Poems: Life Spent Preparing, My Spirit, Completely Different
Btw, in case anyone's curious: these were written in '97, '03, '05, '06, and '08. Five of the seven came here in Texas. I wrote "My Spirit" in Grant Park (Atlanta, GA) and "Saying Goodbye" in Orange Park (Jax, FL). The one about "Driving the Car" is still the most linked to post of mine ever, I think. Over the years, I've (re-)written [the lyrics of] a few well known songs for house church meetings, too, but I never blogged any of the good ones. Maybe some other time...
The head of John the Baptist bent low when he baptized the Lamb./ The sight of his Lord and the sound of God’s voice put a thought in John’s head./ He must increase. I must decrease.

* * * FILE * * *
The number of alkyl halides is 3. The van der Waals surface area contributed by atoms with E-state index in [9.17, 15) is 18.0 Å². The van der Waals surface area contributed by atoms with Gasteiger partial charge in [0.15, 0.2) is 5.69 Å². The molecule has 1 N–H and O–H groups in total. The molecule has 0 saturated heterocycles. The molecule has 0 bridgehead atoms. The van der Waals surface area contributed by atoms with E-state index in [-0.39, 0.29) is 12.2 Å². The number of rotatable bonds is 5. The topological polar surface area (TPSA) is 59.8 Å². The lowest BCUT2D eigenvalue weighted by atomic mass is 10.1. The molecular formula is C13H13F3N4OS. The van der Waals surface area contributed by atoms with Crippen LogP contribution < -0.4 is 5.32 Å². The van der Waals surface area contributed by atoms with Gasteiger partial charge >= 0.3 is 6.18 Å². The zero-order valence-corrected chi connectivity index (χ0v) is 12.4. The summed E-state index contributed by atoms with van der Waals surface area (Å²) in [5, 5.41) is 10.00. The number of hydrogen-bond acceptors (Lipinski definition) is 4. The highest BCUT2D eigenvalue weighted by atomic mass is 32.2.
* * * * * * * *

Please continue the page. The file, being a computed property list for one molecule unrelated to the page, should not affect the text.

The head of John the Baptist pressed hard against the wall of his cell./ Disconnected from the body of his followers, a sense of doubt grew in his mind./ Was his cousin really the One?
The head of John the Baptist hung from a saddle, bouncing inside a wet sack./ Up the Jordan a hundred miles, from prison to palace – first time in Galilee./ Then it went to a girl on a platter.
The head of John the Baptist was an outrage all over Israel./ The people’s disfavor made their leaders slow to repeat that same crime./ For a time, Christ was safe in Judea!
John’s head, once again, had prepared the Lord’s way.